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Charter schools get boost

ATLANTA -- A judge ruled Friday that the Georgia Charter Schools Commission is constitutional, issuing a blow to seven public school districts posing the first ever legal challenge to the state's charter school law.

Fulton County Superior Court Judge Wendy Shoob ruled from the bench against the districts, which argued that the commission is creating an independent school system prohibited by the state constitution. Shoob said state law allows for the creation of ''special schools,'' a definition that fits the charter schools approved by the state commission.

''The General Assembly has provided sufficient guidelines,'' Shoob said in her ruling issued after she heard more than three hours of arguments from attorneys.

Attorneys for the school districts said they likely will file an appeal of the ruling.

''She's just wrong,'' said Mike Bowers, a former state attorney general who is representing Gwinnett County schools in the case.

Gwinnett, the state's largest school district, filed the lawsuit in September, and six other districts have signed on since. The other districts are: Atlanta, DeKalb County, Bulloch County, Candler County, Henry County and Griffin-Spalding County.

The districts were upset that the commission approved charter petitions they had turned down and then moved state funding from the school district to the charter schools' coffers. For districts like Gwinnett, that meant losing $850,000 in a year when state funding for education was slashed by hundreds of millions.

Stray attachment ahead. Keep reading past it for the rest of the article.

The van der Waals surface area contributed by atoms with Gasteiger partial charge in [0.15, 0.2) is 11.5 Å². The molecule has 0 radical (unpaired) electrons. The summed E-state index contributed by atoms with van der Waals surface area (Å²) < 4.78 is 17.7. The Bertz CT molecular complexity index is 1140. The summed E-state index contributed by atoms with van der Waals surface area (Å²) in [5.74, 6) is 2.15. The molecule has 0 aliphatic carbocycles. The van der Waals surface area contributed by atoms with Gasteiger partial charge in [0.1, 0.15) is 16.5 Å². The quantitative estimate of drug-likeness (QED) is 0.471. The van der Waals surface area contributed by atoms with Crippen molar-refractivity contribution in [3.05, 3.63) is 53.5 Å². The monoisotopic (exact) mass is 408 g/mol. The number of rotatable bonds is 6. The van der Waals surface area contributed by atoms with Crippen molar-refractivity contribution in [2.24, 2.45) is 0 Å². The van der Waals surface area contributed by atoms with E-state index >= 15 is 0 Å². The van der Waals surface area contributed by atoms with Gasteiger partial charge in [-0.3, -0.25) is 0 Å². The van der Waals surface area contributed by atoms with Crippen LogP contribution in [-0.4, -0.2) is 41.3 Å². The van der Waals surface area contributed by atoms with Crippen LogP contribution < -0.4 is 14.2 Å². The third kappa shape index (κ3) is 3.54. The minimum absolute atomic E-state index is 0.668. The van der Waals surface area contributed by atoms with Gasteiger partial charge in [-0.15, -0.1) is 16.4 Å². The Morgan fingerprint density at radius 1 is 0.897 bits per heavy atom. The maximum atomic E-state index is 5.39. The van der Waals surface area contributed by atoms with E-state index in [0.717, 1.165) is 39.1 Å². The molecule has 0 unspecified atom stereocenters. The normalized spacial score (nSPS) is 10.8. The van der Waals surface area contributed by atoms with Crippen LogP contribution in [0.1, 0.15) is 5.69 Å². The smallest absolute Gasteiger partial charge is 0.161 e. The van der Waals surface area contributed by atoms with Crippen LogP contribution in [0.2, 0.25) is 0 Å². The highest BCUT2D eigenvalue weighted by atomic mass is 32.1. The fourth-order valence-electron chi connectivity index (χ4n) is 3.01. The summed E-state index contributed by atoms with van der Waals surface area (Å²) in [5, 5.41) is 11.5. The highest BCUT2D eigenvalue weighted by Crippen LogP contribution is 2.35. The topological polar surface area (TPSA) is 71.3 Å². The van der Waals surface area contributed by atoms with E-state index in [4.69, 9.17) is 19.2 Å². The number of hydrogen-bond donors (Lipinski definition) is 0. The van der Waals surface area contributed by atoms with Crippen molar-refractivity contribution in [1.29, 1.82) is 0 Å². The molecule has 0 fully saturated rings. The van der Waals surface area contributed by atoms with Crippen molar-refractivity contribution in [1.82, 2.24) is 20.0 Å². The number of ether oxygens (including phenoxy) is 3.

"While we are disappointed in the initial ruling, we realized this case could be one that involved several steps," Gwinnett Schools Superintendent J. Alvin Wilbanks said. "We still have legitimate concerns regarding the constitutionality of the Georgia Charter Schools Commission. The Board of Education and I will meet with our attorneys to discuss what action should be taken moving forward."

But charter school supporters say the ruling means the schools will get the funding they deserve and desperately need.

Tony Roberts, CEO of the Georgia Charter Schools Association, celebrated with supporters after the judge's ruling.

''The school districts have proven they dislike the commission, but that does not make it illegal,'' Roberts said, wiping away tears. ''The children in Georgia deserve the best education possible.''

Charter schools are funded by taxpayer dollars but are given flexibility to determine how they will meet federal education benchmarks. They are often run by groups of parents, community members, educators or business owners.

The law creating the Charter Schools Commission passed in 2008, part of a series of state laws over the last decade that have made Georgia one of the most open states for the schools.

Charter school experts say Georgia is just one of nine states with such independent commissions.